Will Preventive Care Control Costs?
In an attempt to control the aggregate healthcare costs that will be shouldered by taxpayers under his proposed system, President Obama has pushed increased reliance on preventive care for all eligible Americans. His argument is that, because preventive care is normally much less expensive than later surgeries, increased use of these earlier, preemptive treatments will entail radical cost savings. As with many of the president's healthcare promises, this argument falls apart under rigorous examination.
The Economics of Prevention
The logic behind increased preventive care is simple; if an individual knows he will be afflicted with some serious and expensive malady, say a heart attack, it is typically much less expensive for him to undergo preventive procedures, in this case the insertion of vascular stents. In such a case, not only is the patient likely to save money and possibly prolong his life, but he also removes the anxiety of knowing he is at high risk for heart failure.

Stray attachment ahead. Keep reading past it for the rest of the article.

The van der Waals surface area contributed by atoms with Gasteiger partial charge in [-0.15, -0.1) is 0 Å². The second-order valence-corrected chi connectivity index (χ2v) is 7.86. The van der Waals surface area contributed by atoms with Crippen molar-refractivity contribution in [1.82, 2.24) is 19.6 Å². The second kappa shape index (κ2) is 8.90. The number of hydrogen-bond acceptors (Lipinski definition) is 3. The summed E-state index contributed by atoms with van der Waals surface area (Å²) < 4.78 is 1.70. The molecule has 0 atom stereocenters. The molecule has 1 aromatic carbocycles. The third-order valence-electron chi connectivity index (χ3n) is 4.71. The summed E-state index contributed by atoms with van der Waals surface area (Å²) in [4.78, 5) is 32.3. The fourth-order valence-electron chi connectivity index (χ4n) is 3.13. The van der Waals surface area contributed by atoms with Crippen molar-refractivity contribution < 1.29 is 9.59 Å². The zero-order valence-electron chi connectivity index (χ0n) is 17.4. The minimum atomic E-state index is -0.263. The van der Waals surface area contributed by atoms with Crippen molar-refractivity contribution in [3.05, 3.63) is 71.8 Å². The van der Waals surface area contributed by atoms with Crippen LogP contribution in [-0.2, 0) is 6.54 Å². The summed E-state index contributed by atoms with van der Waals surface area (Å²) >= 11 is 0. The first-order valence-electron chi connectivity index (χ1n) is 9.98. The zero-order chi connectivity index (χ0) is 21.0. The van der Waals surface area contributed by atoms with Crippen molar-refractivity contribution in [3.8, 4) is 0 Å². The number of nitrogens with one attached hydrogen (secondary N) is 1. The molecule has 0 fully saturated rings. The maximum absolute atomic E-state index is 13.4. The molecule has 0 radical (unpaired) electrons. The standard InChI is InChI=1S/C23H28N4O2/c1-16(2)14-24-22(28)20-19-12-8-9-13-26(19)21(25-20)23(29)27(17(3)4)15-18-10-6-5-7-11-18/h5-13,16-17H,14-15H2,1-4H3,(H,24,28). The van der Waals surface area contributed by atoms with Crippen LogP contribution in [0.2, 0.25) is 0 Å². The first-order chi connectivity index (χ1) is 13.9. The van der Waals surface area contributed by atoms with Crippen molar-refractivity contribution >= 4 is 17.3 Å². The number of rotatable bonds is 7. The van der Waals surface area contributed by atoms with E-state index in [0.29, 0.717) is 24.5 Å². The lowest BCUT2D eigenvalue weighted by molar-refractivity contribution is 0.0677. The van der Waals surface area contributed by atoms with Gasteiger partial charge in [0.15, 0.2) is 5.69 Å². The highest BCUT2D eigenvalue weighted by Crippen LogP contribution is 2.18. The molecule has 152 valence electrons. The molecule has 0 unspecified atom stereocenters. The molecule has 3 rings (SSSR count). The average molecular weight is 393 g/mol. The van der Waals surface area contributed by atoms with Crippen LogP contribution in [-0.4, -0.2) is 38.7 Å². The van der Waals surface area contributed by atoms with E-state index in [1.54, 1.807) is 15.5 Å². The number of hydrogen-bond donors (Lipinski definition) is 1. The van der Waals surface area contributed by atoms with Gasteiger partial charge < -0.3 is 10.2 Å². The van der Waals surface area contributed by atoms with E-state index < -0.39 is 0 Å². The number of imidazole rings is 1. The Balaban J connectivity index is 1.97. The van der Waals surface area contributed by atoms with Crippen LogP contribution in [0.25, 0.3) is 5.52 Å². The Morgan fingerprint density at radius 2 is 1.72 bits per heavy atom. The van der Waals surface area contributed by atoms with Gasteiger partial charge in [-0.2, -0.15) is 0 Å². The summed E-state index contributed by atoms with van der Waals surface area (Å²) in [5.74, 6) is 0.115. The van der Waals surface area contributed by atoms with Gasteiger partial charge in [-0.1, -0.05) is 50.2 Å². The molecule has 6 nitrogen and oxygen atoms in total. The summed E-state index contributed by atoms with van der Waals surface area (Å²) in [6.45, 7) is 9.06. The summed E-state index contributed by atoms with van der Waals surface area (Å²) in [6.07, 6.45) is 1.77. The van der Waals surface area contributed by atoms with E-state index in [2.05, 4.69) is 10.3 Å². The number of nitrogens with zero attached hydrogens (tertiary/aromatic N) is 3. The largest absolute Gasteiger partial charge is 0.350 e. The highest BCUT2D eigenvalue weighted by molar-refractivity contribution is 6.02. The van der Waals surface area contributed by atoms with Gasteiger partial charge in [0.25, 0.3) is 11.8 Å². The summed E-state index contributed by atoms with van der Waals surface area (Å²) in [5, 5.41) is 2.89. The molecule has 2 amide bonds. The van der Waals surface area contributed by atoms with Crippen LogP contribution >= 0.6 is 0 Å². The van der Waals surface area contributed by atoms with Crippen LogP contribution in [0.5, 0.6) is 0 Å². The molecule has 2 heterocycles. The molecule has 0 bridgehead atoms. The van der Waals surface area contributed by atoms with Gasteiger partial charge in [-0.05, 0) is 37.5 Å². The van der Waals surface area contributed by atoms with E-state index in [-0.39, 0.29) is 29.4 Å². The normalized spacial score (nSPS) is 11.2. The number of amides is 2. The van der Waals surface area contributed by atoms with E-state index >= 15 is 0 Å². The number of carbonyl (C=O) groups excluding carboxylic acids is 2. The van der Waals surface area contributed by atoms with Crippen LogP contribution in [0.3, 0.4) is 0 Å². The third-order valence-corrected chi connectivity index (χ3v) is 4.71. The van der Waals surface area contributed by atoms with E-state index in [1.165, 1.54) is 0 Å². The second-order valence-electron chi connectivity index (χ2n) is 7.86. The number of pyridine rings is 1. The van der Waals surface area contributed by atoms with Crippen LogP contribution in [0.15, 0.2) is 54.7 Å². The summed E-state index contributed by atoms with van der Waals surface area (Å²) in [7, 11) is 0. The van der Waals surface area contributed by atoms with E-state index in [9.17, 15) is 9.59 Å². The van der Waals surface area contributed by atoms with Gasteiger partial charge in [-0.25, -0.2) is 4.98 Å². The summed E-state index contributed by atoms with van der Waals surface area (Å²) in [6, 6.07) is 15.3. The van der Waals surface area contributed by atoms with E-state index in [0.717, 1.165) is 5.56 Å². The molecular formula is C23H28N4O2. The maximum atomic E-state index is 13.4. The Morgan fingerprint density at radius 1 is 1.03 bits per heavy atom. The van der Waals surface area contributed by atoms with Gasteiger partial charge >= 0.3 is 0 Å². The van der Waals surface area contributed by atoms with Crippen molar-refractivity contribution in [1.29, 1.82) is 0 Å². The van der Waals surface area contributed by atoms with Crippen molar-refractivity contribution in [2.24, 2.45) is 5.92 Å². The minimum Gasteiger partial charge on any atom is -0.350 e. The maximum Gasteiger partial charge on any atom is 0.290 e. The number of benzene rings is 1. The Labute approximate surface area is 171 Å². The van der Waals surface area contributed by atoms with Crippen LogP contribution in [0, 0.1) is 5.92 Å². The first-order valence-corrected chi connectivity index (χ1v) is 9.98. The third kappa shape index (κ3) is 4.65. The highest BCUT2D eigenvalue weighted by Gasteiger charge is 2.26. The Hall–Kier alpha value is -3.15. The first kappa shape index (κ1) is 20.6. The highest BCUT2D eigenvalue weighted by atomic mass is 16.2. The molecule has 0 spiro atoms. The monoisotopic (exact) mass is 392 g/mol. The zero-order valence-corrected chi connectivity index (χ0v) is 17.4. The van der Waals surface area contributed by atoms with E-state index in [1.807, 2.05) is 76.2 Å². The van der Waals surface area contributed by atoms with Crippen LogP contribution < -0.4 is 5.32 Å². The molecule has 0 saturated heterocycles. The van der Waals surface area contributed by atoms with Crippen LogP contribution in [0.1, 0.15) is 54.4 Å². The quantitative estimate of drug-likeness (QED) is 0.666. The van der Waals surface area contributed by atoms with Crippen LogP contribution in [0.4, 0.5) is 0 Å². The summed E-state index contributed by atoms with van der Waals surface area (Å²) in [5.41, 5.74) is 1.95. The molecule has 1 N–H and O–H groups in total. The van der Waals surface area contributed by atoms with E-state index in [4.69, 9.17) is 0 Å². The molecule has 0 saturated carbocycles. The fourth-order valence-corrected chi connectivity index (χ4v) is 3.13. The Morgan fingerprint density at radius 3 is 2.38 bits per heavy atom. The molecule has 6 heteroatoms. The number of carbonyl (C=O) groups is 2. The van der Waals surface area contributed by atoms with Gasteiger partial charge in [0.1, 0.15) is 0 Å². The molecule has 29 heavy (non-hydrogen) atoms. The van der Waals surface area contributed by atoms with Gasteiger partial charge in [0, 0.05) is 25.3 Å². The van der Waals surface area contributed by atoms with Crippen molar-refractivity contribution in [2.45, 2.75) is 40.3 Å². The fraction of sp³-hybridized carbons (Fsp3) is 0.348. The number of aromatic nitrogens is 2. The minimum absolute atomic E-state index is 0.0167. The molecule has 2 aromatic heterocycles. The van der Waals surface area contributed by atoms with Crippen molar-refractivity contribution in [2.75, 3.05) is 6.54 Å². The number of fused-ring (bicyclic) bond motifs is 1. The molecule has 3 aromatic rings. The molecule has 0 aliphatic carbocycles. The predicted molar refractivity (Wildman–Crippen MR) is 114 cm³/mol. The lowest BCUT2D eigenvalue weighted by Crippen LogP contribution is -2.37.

Preventive treatment, then, will only be purchased when it removes serious anticipated future risks, either of higher treatment costs or of serious pain or death. Any surgery requires the curtailment of other forms of consumption, so consumers will prefer to abstain from preventive care unless they know they are at high risk of high future financial or physical costs. The unregulated consumer, in an extreme example, would never purchase a surgery to prevent the prospect of future ingrown hairs.
For every disease or affliction, there is an interval of risk over which preventive care justifies its price and thus will likely be purchased. Consumers who expect that they are at extremely low risk for heart failure will almost certainly not purchase vascular stents because they believe their risk of dying of heart failure is so low that the value of preventing it is practically worthless to them.
On the other hand, there are those individuals — for example, the morbidly obese and those who have already suffered multiple heart attacks — who are almost certain to die of a heart attack. For these unfortunate consumers, the risk of death is already so certain that preventive surgery may be worthless.